Renewable energy brings true blessing and no curse

28 07 2022 | 19:55Mohamed Adow

What you need to know:

  • The problem with fossil fuels is, that they give power to the few who own and control them.
  • Wind, solar and geothermal resources bring true blessing and no curse.

Russia’s President Vladimir Putin is becoming the latest unsavoury dictator to control the flow of fossil fuels.

The crippling spike in energy prices underlines the need to urgently decentralise and democratise our energy systems. 

The problem with fossil fuels is, that they give power to the few who own and control them

They easily lead to corruption and inequality. Whether it’s Putin and Russian gas or Mohammed bin Salman and Saudi Arabian oil, it’s bad news for the world when these petro dictators are in control of the world’s energy. Africa has seen the fossil fuel ‘resource curse’. Were oil and gas the answer to our problems, then Nigeria would be a utopia, what with its large oil reserves. Despite the billions of Naira it has poured into its oil and gas industry, only 55 per cent of Nigerians have access to electricity. Kenya, which has embraced renewable energy, is at more than 71 per cent. 

True blessing 

An African Development Bank 2013 study found countries heavily dependent on fossil fuels as more likely to struggle to democratise, have worse development outcomes and be more afflicted by corruption, militarisation and political repression.  Wind, solar and geothermal resources bring true blessing and no curse. In an International Energy Agency (IEA) report published last month, the executive director Fatih Birol said: “The new global energy economy that is emerging offers a more hopeful future for Africa, with huge potential for solar and other renewables to power its development.”

  • Thankfully, the world is moving away from fossil fuels and toward renewable energy.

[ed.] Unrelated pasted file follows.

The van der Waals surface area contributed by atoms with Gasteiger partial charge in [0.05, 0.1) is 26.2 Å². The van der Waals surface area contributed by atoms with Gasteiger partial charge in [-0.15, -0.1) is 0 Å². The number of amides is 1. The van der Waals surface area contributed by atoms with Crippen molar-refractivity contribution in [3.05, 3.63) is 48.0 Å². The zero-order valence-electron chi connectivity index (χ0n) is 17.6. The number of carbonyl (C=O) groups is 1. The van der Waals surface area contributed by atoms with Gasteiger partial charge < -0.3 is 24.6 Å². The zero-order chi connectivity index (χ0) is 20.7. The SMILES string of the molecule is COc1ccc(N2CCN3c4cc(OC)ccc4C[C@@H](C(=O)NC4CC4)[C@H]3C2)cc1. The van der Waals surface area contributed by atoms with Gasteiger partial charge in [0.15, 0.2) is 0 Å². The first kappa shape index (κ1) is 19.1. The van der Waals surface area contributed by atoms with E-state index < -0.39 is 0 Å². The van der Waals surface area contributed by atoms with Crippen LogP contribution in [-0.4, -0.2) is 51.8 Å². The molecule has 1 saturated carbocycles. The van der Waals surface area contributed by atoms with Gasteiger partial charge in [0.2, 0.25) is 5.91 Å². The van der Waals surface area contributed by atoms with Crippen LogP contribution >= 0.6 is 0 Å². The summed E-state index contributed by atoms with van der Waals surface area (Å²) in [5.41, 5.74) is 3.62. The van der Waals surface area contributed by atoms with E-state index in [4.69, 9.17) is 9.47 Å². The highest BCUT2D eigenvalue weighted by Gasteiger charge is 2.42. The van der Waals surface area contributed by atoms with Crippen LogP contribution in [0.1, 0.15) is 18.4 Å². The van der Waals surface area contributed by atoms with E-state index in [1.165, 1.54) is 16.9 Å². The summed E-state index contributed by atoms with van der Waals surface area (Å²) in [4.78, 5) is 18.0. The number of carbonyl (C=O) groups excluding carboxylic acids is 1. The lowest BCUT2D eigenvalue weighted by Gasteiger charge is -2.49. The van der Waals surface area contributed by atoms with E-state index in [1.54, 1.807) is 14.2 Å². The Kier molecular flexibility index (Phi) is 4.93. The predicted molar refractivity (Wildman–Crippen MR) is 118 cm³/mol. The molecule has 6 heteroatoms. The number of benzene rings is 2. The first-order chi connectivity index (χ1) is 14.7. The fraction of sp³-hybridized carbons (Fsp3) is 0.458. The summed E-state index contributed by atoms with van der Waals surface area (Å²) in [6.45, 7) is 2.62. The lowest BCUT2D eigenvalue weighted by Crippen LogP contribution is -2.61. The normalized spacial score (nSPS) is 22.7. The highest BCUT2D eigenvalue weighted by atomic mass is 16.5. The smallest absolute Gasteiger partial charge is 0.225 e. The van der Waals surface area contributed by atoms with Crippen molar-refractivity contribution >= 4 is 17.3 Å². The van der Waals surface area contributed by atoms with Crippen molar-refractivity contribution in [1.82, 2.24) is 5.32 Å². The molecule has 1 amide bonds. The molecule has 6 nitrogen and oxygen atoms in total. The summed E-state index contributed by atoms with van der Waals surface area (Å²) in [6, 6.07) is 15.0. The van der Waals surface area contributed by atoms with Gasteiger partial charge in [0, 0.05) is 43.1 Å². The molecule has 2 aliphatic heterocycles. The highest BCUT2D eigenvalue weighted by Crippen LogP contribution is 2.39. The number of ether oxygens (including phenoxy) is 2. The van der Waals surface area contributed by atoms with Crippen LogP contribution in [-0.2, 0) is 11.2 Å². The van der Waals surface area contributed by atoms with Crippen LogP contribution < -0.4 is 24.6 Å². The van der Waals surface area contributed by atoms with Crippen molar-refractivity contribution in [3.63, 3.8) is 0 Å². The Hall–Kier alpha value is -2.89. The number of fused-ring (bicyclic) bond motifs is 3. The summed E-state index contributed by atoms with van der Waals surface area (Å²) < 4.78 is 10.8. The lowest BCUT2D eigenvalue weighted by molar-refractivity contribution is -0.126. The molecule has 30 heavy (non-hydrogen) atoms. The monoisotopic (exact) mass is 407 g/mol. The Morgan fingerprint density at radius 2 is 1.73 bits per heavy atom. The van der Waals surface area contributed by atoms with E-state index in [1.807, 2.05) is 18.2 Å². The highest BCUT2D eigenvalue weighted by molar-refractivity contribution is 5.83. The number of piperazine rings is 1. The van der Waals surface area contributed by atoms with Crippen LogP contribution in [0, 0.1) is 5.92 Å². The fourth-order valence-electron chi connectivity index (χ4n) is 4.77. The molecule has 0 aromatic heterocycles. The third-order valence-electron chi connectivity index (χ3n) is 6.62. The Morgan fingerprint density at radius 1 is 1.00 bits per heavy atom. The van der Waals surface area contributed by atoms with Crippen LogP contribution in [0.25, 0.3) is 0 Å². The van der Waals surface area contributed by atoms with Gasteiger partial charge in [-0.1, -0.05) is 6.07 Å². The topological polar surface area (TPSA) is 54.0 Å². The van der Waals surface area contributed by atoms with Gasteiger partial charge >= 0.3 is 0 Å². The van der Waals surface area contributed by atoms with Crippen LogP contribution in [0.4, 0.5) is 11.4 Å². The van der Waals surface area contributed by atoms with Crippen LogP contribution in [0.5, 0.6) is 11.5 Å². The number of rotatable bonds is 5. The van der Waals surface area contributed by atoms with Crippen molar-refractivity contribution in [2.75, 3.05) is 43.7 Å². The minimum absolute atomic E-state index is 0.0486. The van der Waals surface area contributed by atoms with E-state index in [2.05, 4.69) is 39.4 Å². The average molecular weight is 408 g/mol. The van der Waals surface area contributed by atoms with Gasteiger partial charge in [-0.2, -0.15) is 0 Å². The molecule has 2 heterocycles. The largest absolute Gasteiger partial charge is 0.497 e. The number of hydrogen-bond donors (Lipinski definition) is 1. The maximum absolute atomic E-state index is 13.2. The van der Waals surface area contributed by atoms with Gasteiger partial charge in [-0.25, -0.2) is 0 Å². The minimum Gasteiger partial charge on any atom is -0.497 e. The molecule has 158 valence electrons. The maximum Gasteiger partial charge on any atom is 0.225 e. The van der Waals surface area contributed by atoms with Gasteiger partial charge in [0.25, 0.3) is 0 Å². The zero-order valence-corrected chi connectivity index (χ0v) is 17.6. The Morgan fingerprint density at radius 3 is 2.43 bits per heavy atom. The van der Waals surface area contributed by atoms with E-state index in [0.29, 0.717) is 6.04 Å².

More than 90 per cent of the global economy is now covered by commitments to reduce carbon emissions to net zero and with renewables getting cheaper. 

Africa is well placed to benefit from this shift. The report says it has 60 per cent of the best solar resources but only one per cent of solar panel capacity.

As fossil fuel firms try to shackle us with their nasty, polluting infrastructure, which will line the pockets of a small elite, we are missing out on huge amounts of solar energy. It’s time we switched priorities. 

Renewables also avoid the corruption curse. By their definition, they are distributed. Anyone with a wind turbine or solar panel can access it.

Also, over time, renewable energy will only get cheaper as we make improvements in technology to lower costs. 

Climate crisis

Africa is already suffering from rising temperatures, lethal droughts, floods, cyclones and locust infestations, all linked to the climate crisis.

No people should be happier to see the transition from fossil fuels to renewables than Africans. 

Some good news: In November, Egypt will host the international climate summit, COP27.

These UN talks are a chance to put the needs of climate-vulnerable Africans at the top of the agenda, to push rich countries for more funding to help Africa adapt to the changing climate and invest in the urgent switch from dirty fossil fuels to clean renewables. 

If our leaders set an example by not chasing after the folly of the fossil fuel curse but laying the groundwork for a clean, safe and prosperous energy system, Africa will have been a real blessing to the world.

Mr Adow is Director of Power Shift Africa, a Nairobi-based think tank |